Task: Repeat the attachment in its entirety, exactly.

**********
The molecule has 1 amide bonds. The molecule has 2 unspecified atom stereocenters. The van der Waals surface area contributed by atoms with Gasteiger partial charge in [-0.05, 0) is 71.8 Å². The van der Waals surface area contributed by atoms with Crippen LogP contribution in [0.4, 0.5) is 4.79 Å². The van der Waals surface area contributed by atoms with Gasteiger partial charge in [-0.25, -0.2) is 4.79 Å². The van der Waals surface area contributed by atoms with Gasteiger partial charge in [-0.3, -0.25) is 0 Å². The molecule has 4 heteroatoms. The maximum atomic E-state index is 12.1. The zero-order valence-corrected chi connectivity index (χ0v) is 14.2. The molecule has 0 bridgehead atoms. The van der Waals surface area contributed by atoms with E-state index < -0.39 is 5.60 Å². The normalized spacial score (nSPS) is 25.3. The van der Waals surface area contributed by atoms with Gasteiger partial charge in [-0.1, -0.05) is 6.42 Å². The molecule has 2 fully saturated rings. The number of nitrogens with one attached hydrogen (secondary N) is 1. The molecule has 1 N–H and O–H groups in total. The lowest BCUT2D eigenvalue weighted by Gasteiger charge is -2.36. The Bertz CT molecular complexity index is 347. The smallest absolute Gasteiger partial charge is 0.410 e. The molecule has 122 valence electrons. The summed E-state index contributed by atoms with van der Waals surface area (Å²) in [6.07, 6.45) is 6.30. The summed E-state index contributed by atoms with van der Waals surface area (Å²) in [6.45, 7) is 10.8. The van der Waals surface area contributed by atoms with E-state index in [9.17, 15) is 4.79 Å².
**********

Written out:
The molecule has 1 amide bonds. The molecule has 2 unspecified atom stereocenters. The van der Waals surface area contributed by atoms with Gasteiger partial charge in [-0.05, 0) is 71.8 Å². The van der Waals surface area contributed by atoms with Crippen LogP contribution in [0.4, 0.5) is 4.79 Å². The van der Waals surface area contributed by atoms with Gasteiger partial charge in [-0.25, -0.2) is 4.79 Å². The van der Waals surface area contributed by atoms with Gasteiger partial charge in [-0.3, -0.25) is 0 Å². The molecule has 4 heteroatoms. The maximum atomic E-state index is 12.1. The zero-order valence-corrected chi connectivity index (χ0v) is 14.2. The molecule has 0 bridgehead atoms. The van der Waals surface area contributed by atoms with E-state index < -0.39 is 5.60 Å². The normalized spacial score (nSPS) is 25.3. The van der Waals surface area contributed by atoms with Gasteiger partial charge in [-0.1, -0.05) is 6.42 Å². The molecule has 2 fully saturated rings. The number of nitrogens with one attached hydrogen (secondary N) is 1. The molecule has 1 N–H and O–H groups in total. The lowest BCUT2D eigenvalue weighted by Gasteiger charge is -2.36. The Bertz CT molecular complexity index is 347. The smallest absolute Gasteiger partial charge is 0.410 e. The molecule has 122 valence electrons. The summed E-state index contributed by atoms with van der Waals surface area (Å²) in [6.07, 6.45) is 6.30. The summed E-state index contributed by atoms with van der Waals surface area (Å²) in [6.45, 7) is 10.8. The van der Waals surface area contributed by atoms with E-state index in [9.17, 15) is 4.79 Å².